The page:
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Volume 5, Issue 17
April 9, 2003

In this issue:

Two engineers among Goldwater Scholars

All four of Cornell's 2003 Goldwater Scholarship candidates have won:

Mark Laidre, ALS '04, Ecology & Evolutionary Biology;
  Neurobiology & Behavior
Eric Margelefsky, ENG '04, Chemical Engineering
Sara Parker, ENG '04, Materials Science and Engineering
Niraj Shanbhag, ALS '05, Biological Sciences
  [Molecular Biology]

The scholarship honoring Senator Barry M. Goldwater was designed to encourage outstanding students to pursue careers in mathematics, the natural sciences, and engineering. The one- and two-year scholarships cover college expenses up to $7,500 per year. In the last six years, 23 of Cornell's 24 candidates have won; a record matched only by Duke University.

Special thanks to the faculty who served on the campus selection committee: Barbara Bedford, Natural Resources; Don Farley, ECE; Doug Fitchen, Physics; and Tyler McQuade, Chemistry and Chemical Biology.

BEE sophomore wins NCAA wrestling championship

Travis Lee '05 BEE won the 2003 NCAA Wrestling Championship at 125 pounds March 22, becoming the Big Red's first national champion since 1994. A native of Honolulu, Lee earned All-America status as a freshman and is just the seventh national champion for Cornell in wrestling and the second since 1960. KGMB-CBS News in Honolulu reports March 22 that Lee is the first All-American wrestler ever to come out of Hawaii. His win was featured on ESPN SportsCenter March 22.

Hover receives 2003 Tau Beta Pi teaching award

Congratulations to Prof. Ken Hover, CEE, on being selected this year's winner of the Tau Beta Pi and Cornell Society of Engineers (CSE) 2003 Excellence in Teaching Award. This award is presented to a faculty member who is elected by engineering students for outstanding performance. The award, which includes a cash prize sponsored by the CSE, was presented at the annual CSE conference banquet last week. Hover joined the faculty in 1984 as an associate professor. He received a Presidential Young Investigator Award from the National Science Foundation in 1986 and has won five teaching awards in the past ten years. He is a fellow of the American Concrete Institute, a member of several professional organizations in the United States and the United Kingdom, and is a registered professional engineer.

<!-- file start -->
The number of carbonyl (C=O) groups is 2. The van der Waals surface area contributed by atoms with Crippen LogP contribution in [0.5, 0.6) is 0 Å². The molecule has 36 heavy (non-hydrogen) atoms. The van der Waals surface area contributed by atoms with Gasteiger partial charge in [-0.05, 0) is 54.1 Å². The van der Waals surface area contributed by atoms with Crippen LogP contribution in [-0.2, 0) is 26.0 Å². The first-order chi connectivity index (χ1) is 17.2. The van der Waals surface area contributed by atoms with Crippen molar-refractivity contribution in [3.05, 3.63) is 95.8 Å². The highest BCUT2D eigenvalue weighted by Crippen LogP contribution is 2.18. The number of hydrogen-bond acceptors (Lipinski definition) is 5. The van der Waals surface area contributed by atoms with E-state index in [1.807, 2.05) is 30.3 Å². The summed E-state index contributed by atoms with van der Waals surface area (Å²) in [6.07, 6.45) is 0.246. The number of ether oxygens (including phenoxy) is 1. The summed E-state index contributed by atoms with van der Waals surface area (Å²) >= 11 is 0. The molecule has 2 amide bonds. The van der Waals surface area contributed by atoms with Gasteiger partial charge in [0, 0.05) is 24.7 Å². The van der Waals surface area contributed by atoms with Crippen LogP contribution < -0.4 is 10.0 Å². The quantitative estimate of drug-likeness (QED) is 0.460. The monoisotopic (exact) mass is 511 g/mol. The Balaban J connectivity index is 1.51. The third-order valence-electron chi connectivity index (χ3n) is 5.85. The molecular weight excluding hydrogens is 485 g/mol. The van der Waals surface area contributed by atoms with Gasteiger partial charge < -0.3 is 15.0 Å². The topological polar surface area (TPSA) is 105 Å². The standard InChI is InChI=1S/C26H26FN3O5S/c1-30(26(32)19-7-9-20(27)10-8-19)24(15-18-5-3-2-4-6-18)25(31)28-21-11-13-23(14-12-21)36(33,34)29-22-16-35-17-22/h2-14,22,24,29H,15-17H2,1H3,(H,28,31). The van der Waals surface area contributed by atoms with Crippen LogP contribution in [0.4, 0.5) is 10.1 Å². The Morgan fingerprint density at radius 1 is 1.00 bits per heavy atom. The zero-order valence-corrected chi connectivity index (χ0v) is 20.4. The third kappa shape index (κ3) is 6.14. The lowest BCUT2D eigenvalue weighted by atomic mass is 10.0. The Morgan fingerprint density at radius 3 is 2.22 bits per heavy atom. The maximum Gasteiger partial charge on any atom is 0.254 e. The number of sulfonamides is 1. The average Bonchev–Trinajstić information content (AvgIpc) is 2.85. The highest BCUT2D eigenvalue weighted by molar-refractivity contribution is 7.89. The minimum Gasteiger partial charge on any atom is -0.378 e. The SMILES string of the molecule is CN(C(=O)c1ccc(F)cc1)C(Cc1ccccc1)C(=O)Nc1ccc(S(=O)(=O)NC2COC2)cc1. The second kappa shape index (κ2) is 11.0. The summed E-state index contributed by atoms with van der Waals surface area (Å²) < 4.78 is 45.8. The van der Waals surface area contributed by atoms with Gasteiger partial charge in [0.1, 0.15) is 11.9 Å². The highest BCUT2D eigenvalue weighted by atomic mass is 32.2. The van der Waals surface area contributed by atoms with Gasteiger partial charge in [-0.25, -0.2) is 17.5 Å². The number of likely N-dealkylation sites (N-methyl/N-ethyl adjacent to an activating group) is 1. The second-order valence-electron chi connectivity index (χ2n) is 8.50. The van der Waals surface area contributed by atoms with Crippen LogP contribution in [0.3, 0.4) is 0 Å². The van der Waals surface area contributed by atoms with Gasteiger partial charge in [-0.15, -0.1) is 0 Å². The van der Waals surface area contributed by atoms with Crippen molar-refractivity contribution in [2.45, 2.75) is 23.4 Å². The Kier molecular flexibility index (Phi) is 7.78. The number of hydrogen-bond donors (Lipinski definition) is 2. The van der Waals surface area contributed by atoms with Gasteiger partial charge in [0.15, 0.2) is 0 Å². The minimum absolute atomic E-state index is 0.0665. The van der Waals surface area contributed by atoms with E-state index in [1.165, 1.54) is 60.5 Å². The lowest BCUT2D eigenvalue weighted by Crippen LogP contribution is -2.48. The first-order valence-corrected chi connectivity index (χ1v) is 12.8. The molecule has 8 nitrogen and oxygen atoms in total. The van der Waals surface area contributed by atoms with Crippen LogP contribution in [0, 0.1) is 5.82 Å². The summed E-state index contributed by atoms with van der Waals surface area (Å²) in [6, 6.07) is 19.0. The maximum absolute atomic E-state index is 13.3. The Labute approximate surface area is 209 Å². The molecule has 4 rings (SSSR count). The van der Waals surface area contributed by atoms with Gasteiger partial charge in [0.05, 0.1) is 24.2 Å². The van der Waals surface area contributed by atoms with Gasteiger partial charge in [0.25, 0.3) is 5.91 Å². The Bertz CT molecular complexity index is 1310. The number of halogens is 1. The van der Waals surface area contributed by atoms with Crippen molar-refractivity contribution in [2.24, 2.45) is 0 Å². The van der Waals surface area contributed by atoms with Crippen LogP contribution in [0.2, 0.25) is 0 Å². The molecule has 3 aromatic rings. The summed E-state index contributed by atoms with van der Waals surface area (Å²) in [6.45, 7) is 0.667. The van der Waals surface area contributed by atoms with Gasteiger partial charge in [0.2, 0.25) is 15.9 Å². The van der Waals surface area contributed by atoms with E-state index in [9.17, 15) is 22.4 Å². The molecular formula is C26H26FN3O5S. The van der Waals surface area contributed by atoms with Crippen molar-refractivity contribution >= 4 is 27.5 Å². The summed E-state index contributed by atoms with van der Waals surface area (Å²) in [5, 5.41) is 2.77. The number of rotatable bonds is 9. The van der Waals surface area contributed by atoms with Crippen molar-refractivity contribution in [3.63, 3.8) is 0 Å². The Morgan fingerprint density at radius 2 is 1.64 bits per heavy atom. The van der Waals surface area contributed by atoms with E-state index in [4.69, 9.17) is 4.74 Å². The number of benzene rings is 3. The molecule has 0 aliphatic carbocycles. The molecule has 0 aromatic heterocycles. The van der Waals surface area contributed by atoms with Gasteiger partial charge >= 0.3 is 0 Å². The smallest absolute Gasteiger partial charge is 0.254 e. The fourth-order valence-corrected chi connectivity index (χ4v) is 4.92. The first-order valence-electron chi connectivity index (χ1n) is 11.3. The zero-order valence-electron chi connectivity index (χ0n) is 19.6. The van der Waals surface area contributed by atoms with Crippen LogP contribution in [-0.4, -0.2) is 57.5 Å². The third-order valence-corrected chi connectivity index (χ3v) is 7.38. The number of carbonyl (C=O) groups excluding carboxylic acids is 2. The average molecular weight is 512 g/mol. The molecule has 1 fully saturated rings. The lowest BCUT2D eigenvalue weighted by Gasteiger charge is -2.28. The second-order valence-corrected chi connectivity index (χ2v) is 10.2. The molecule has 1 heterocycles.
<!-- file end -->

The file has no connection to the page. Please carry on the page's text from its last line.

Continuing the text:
Shoemaker elected Fellow of AGU

Prof. Christine A. Shoemaker, CEE, has been elected a Fellow of the American Geophysical Union. Fellowship is awarded to scientists who have attained "acknowledged eminence in the geophysical sciences." The number of Fellows elected each year is limited to no more than 0.1 percent of the total membership.

Papoulia receives NSF Career Award

Asst. Prof. Katerina Papoulia, CEE, has received an NSF Career award for her proposal entitled, "Glass/polymeric material systems in civil infrastructure."

NSF established the Faculty Early Career Development (CAREER) awards to emphasize the importance the foundation places on the early development of academic careers dedicated to stimulating discovery process, in which the excitement of research is enhanced by inspired teaching and enthusiastic learning.

Pekoz receives ASCE's Shortridge Hardesty Award

Prof. Teoman Pekoz, CEE, is the recipient of the 2003 Shortridge Hardesty Award from the American Society of Civil Engineers, given annually to a who has contributed substantially in applying fundamental results of research to the solution of practical engineering problems in the field of structural stability. The award consists of a certificate and a cash prize.